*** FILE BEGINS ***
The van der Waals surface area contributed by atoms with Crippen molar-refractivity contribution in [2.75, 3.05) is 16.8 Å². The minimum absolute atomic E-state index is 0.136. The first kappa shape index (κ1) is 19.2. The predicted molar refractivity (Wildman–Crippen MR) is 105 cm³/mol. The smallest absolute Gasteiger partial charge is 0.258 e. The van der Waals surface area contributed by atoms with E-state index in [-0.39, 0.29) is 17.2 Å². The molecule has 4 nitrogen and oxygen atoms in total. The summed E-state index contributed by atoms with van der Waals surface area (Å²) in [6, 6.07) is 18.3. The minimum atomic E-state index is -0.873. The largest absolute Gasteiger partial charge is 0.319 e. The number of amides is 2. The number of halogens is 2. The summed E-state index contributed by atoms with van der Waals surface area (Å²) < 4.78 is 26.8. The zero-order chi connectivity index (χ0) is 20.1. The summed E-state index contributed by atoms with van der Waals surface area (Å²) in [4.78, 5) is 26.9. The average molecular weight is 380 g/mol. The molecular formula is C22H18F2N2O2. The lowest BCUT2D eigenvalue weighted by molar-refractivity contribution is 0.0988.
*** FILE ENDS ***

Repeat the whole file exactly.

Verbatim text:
The van der Waals surface area contributed by atoms with Crippen molar-refractivity contribution in [2.75, 3.05) is 16.8 Å². The minimum absolute atomic E-state index is 0.136. The first kappa shape index (κ1) is 19.2. The predicted molar refractivity (Wildman–Crippen MR) is 105 cm³/mol. The smallest absolute Gasteiger partial charge is 0.258 e. The van der Waals surface area contributed by atoms with E-state index in [-0.39, 0.29) is 17.2 Å². The molecule has 4 nitrogen and oxygen atoms in total. The summed E-state index contributed by atoms with van der Waals surface area (Å²) in [6, 6.07) is 18.3. The minimum atomic E-state index is -0.873. The largest absolute Gasteiger partial charge is 0.319 e. The number of amides is 2. The number of halogens is 2. The summed E-state index contributed by atoms with van der Waals surface area (Å²) < 4.78 is 26.8. The zero-order chi connectivity index (χ0) is 20.1. The summed E-state index contributed by atoms with van der Waals surface area (Å²) in [4.78, 5) is 26.9. The average molecular weight is 380 g/mol. The molecular formula is C22H18F2N2O2. The lowest BCUT2D eigenvalue weighted by molar-refractivity contribution is 0.0988.